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Wright says 911 tab not fully paid

February 20, 2000|By ANDREW SCHOTZ

MARTINSBURG, W.Va. - Millions of dollars in unplanned expenses loom ahead as part of Berkeley County's 911 enhancement project, County Commissioner John E. Wright said Sunday.

Every ambulance, fire truck and police car needs to be updated, along with the radio towers, Wright said.

"That's going to make the total of 911 conversion well into the millions," he said.

Using an annual 911 surcharge residents have paid with their telephone bills, the county has created a fund to pay for the work on roads and addresses, which began about five years ago. However, the money in that fund can't be used for radio equipment or repairs, Wright said.

The County Commission has not set aside money for radio replacements and will have to find a way to put it in the budget, perhaps over time, he said.

"A bond would fail. A referendum would fail," Wright said. "A tax increase would infuriate people."

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It is unlikely that the budget for the next fiscal year, which begins in July, will include money for the radio replacements and upgrades. As they work to put together a budget by next month, commissioners have said they already face having to make about $800,000 in cuts.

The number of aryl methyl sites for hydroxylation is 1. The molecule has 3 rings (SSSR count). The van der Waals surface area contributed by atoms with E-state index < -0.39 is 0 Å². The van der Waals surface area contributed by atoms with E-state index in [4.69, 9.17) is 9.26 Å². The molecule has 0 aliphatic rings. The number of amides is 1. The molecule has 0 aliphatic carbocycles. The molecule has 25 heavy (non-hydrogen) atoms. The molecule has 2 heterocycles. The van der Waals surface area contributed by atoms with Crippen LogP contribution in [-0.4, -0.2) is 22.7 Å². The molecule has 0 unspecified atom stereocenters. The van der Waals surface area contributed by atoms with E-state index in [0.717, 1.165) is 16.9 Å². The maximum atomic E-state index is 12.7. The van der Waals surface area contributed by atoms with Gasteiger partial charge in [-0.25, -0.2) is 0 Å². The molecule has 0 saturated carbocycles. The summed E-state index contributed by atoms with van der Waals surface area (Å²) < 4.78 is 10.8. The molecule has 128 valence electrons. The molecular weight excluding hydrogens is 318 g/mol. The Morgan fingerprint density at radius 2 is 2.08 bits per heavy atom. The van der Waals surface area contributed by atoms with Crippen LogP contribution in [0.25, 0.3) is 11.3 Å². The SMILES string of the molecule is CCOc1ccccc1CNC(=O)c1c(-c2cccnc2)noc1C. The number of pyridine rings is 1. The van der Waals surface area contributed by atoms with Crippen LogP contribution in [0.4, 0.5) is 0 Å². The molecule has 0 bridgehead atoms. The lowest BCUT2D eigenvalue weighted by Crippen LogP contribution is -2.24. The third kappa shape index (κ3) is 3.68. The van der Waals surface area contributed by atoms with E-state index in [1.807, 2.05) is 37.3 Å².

The county's budget for the current fiscal year now stands at about $12.3 million, according to County Administrator Deborah Sheetenhelm-Hammond.

A group called Berkeley County Citizens for Common Sense 911 formed last year to fight the project and unsuccessfully sued the county.

Commissioner Robert L. Burkhart said the 911 changes are essential to eliminate potential delays responding to emergency calls. "The County Commission is only trying to save lives and property," he said, noting that many roads had been without names.

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